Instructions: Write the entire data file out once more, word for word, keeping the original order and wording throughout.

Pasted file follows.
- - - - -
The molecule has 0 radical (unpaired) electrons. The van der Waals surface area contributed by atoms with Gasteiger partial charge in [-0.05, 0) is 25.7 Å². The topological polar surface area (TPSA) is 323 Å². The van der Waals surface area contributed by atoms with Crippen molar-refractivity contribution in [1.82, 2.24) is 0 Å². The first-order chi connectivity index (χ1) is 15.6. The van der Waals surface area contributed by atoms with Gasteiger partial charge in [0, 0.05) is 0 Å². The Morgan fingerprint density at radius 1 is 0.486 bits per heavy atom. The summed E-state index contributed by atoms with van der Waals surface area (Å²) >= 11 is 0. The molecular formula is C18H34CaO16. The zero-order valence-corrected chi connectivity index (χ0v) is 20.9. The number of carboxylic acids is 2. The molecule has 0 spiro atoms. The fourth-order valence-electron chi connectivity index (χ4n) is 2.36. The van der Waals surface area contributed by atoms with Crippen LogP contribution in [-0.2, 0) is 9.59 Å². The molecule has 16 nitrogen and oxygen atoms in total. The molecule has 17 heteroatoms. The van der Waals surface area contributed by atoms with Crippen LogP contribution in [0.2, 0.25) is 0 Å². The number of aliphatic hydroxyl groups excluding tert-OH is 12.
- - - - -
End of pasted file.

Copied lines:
The molecule has 0 radical (unpaired) electrons. The van der Waals surface area contributed by atoms with Gasteiger partial charge in [-0.05, 0) is 25.7 Å². The topological polar surface area (TPSA) is 323 Å². The van der Waals surface area contributed by atoms with Crippen molar-refractivity contribution in [1.82, 2.24) is 0 Å². The first-order chi connectivity index (χ1) is 15.6. The van der Waals surface area contributed by atoms with Gasteiger partial charge in [0, 0.05) is 0 Å². The Morgan fingerprint density at radius 1 is 0.486 bits per heavy atom. The summed E-state index contributed by atoms with van der Waals surface area (Å²) >= 11 is 0. The molecular formula is C18H34CaO16. The zero-order valence-corrected chi connectivity index (χ0v) is 20.9. The number of carboxylic acids is 2. The molecule has 0 spiro atoms. The fourth-order valence-electron chi connectivity index (χ4n) is 2.36. The van der Waals surface area contributed by atoms with Crippen LogP contribution in [-0.2, 0) is 9.59 Å². The molecule has 16 nitrogen and oxygen atoms in total. The molecule has 17 heteroatoms. The van der Waals surface area contributed by atoms with Crippen LogP contribution in [0.2, 0.25) is 0 Å². The number of aliphatic hydroxyl groups excluding tert-OH is 12.